The airline's cards, which are used for earning frequent flyer points but can also act as credit cards, were frozen after it was found they had been used in Spain.
Several banks have in the past few weeks stopped cards used in the country.
Fraunke Plaß, spokeswoman for the Deutsche Kreditbank (DKB), which is Lufthansa's partner bank for the cards, said so far there were no known cases of fraud involving the Lufthansa cards.
The problem appears to relate to a particular billing company in Spain, which processes credit card transactions.
A spokesman for credit card firm Mastercard said there were reasonable grounds for suspecting the involvement of a company, rather than assuming it was individual cases of “skimming,” in which fraudsters use sophisticated card readers to collect credit card details from cash machines.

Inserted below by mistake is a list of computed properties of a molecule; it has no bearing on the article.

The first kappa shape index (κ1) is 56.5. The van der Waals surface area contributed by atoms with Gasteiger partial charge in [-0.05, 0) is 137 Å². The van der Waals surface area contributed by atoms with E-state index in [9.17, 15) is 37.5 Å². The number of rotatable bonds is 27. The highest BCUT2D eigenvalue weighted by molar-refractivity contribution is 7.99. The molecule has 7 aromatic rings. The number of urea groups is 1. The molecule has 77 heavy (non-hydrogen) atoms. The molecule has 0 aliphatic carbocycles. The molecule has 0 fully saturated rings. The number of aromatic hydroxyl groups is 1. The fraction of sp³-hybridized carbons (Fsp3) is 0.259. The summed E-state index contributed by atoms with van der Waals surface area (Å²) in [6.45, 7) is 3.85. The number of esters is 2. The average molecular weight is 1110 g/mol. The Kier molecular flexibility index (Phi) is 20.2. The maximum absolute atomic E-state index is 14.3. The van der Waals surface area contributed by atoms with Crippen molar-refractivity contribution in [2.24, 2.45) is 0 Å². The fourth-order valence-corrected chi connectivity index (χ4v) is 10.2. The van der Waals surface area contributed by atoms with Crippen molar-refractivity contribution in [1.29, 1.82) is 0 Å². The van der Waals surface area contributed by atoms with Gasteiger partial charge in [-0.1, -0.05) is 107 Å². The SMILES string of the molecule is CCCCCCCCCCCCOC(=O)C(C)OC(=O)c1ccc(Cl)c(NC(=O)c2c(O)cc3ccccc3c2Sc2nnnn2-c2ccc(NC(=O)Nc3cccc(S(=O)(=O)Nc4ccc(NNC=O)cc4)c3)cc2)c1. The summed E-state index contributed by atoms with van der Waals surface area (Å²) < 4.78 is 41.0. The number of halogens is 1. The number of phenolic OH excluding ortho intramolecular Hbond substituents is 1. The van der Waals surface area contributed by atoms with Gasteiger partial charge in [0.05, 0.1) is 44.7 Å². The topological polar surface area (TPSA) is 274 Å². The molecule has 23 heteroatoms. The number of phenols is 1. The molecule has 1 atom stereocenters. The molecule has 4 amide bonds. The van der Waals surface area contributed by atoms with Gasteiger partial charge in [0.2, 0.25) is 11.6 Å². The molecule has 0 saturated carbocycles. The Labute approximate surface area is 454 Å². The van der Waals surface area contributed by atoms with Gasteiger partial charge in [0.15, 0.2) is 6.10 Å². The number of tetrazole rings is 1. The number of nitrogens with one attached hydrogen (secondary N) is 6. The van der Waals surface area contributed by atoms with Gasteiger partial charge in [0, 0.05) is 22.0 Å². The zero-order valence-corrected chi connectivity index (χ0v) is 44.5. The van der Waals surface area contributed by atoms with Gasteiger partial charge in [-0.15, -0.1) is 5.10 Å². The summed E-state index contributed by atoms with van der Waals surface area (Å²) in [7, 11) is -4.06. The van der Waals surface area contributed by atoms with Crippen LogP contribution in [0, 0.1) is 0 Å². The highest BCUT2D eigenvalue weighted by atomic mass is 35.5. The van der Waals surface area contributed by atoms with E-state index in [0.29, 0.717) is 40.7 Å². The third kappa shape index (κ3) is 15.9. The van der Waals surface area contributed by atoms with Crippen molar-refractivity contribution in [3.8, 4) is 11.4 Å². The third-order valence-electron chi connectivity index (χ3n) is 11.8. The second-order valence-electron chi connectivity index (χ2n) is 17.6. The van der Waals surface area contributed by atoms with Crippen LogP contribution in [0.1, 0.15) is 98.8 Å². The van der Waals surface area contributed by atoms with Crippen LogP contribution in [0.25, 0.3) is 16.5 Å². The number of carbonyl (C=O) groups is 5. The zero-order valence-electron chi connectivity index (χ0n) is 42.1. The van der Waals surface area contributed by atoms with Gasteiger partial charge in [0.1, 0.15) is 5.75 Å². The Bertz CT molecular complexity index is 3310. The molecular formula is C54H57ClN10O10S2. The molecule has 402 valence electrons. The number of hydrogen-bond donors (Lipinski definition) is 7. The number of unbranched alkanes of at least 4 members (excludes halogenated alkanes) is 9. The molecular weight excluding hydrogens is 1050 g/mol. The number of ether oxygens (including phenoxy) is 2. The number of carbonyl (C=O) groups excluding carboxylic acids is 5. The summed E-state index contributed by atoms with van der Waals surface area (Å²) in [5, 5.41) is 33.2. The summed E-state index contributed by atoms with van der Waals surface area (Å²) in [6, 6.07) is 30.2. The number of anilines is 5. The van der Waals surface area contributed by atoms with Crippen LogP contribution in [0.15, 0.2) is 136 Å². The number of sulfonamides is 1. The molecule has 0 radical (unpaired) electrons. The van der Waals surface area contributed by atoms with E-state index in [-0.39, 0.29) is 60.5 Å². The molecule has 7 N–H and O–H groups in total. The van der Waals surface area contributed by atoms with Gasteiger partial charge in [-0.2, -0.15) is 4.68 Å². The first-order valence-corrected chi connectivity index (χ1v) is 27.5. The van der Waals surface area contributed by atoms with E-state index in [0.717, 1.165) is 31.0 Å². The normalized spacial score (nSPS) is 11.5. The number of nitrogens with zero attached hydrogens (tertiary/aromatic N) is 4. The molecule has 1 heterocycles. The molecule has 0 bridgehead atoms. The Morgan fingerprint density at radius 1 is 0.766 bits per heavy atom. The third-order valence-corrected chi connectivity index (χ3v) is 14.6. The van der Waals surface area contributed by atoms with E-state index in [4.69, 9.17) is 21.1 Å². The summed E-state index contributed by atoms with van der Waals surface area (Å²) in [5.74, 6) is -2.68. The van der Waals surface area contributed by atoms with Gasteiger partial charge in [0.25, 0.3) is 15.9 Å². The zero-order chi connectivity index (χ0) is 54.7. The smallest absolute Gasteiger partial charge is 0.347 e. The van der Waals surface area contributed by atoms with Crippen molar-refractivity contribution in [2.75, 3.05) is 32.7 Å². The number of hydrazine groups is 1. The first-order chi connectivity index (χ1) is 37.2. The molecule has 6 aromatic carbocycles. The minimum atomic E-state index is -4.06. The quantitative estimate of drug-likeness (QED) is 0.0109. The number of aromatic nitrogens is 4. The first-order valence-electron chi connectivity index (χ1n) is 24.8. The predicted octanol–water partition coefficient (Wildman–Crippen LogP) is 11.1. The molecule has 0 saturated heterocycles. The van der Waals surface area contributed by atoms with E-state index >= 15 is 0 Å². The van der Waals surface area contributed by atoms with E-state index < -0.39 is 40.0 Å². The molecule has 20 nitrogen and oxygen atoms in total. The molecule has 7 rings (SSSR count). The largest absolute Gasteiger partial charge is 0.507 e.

Visa and Mastercard recently warned banks that distribute credit cards that there were suspicions of widespread fraud relating to Spain. The British bank Barclays has also been affected.
Frank-Christian Pauli, a banking expert at the Federal Association of Consumer Groups, said there was a “criminal industry” that collected credit card data and used it for fraudulent transactions.
“We can't protect ourselves against it,” he said.